SCA8 Information

Spinocerebellar Ataxia type 8 (SCA8) is one type of Ataxia among a group of inherited diseases of the central nervous system. As in other inherited Ataxia, SCA8 is the result of genetic defects that lead to impairment of specific nerve fibers carrying messages to and from the brain, resulting in degeneration of the cerebellum (the coordination center of the brain).

SCA8 Symptoms

Typically, balance and coordination problems (Ataxia) are noticed first. Often there is accompanying muscle spasticity, drawn-out slowness of speech, and reduced vibrations sense. As the disease progresses over a period of several years, difficulty swallowing and other symptoms are experienced. 

SCA8 Prognosis

Although the disease onset is typically in adulthood, the age of onset can range from one year to more than 65 years. The progression is usually over decades regardless of the age of onset. Lifespan is typically not shortened.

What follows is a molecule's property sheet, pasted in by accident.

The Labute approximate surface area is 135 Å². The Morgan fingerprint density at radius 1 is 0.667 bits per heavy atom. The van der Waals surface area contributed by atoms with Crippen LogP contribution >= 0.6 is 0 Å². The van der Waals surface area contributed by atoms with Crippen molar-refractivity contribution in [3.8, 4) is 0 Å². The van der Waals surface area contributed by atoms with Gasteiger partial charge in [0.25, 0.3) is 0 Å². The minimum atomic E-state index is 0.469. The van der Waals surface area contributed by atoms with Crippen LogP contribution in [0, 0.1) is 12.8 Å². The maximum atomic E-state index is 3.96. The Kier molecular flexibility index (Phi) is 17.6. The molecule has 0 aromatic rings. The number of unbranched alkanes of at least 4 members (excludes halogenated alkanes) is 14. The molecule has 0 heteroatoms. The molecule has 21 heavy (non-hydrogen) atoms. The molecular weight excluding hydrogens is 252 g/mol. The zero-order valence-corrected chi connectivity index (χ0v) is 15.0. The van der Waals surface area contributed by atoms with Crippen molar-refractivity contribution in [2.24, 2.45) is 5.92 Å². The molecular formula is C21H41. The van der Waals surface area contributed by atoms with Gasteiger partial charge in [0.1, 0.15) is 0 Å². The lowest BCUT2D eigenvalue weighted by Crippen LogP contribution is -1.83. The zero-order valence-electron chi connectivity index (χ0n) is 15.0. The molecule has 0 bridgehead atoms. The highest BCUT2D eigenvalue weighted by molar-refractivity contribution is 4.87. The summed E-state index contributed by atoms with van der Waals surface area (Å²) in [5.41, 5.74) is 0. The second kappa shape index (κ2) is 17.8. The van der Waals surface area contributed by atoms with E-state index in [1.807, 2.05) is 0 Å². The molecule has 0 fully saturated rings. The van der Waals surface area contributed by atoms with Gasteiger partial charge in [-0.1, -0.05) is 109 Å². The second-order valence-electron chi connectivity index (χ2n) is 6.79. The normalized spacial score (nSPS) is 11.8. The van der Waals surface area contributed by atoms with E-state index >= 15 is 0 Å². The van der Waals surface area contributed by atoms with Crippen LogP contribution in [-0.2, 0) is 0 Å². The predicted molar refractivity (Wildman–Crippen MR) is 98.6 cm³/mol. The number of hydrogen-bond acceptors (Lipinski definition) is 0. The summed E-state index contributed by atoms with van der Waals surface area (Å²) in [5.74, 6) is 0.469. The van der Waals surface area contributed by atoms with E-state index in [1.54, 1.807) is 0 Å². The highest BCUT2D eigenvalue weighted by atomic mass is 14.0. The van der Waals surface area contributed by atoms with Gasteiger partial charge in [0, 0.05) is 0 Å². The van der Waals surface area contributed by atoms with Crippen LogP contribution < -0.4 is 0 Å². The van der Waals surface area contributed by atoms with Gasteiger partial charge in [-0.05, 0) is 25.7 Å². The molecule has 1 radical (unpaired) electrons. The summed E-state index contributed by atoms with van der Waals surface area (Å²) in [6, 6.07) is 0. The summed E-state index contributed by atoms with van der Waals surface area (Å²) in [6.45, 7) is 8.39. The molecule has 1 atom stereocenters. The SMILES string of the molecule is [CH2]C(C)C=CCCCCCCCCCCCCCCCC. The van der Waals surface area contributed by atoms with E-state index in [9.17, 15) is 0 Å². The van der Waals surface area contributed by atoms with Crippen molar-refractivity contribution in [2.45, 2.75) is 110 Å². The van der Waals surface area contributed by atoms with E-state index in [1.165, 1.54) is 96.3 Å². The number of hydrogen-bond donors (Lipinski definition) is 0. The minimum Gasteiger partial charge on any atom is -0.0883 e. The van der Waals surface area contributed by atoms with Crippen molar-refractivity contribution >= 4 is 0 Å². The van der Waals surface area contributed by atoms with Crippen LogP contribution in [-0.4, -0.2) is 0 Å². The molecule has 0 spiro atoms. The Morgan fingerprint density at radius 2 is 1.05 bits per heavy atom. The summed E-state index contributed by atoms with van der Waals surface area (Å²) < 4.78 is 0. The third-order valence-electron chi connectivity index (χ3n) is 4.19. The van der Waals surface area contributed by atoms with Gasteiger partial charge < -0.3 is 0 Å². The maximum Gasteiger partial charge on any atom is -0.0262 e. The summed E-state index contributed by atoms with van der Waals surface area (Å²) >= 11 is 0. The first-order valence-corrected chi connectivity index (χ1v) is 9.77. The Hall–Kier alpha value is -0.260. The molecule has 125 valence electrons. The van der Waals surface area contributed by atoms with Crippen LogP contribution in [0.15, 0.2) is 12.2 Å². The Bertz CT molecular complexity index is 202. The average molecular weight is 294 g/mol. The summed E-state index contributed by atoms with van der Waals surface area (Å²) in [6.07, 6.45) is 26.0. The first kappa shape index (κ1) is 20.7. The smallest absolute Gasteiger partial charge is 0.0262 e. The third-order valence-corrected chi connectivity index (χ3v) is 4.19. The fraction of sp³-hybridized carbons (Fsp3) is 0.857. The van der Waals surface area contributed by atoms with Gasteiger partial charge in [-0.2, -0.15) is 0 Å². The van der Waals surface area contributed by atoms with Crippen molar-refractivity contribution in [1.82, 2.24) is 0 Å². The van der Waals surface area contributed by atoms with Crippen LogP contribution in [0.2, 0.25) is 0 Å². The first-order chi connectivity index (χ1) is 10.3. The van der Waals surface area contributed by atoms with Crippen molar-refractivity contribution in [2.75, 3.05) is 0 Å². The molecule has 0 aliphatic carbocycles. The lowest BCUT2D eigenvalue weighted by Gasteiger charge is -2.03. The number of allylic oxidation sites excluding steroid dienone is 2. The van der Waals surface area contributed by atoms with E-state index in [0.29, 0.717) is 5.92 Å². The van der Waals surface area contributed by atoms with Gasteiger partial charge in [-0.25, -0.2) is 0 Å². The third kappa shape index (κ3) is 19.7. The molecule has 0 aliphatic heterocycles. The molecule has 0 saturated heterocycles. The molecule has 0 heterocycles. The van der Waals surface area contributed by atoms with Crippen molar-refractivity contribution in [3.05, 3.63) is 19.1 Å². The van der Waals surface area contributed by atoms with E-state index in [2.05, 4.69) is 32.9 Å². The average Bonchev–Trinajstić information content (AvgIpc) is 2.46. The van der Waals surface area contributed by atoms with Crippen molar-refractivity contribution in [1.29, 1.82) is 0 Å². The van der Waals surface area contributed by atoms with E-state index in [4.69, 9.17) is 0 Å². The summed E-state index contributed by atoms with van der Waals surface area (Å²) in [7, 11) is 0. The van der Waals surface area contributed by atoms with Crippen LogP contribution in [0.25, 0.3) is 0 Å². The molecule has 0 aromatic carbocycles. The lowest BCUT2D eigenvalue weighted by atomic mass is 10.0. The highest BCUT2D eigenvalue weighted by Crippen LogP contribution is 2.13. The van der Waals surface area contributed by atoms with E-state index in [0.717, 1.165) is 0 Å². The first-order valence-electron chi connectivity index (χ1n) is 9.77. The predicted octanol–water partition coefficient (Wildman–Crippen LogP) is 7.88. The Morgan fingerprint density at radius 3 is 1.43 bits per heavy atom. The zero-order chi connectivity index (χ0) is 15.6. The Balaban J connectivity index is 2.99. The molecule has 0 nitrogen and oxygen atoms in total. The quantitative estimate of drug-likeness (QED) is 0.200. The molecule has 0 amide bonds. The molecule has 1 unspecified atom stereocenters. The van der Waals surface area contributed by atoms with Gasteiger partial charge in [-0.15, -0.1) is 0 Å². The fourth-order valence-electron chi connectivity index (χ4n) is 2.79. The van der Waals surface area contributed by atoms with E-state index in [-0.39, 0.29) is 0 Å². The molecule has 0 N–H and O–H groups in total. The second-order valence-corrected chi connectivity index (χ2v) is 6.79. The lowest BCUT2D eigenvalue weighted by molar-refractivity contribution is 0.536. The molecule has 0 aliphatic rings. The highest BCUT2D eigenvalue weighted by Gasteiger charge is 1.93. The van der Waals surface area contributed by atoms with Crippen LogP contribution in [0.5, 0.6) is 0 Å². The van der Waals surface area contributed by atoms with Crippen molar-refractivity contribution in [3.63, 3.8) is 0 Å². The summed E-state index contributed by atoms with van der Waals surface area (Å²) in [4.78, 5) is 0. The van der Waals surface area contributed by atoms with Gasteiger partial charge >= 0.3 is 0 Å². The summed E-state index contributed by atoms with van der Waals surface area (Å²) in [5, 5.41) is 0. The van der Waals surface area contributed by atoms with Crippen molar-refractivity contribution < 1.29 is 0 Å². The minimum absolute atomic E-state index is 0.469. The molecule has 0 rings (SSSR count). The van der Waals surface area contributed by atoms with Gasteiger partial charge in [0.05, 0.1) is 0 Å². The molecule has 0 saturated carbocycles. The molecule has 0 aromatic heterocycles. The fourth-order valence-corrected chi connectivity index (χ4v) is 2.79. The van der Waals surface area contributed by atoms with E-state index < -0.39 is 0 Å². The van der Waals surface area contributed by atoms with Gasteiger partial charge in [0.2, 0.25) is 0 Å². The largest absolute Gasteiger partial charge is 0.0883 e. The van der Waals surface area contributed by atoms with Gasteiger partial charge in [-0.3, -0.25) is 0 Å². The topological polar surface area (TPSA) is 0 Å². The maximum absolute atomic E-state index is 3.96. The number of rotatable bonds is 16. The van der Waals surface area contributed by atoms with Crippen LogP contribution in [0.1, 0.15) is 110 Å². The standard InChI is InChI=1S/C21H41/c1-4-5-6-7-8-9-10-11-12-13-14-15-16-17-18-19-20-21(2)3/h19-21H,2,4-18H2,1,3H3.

SCA8 Genetics

SCA8 is a genetic disorder which means that it is an inherited disease. The abnormal gene responsible for this disease is passed along from generation to generation by family members who carry it. Genetic diseases occur when one of the bodies 20,000 genes does not work properly. Genes are microscopic structures within the cells of our bodies that contain instructions for every feature a person inherits from his or her parents.

Each person has 23 pairs of chromosomes with each chromosome containing two strands or chains of DNA. There are thousands of genes on each strand of DNA. Each gene is made up of substance known as nucleotides linked together in chains.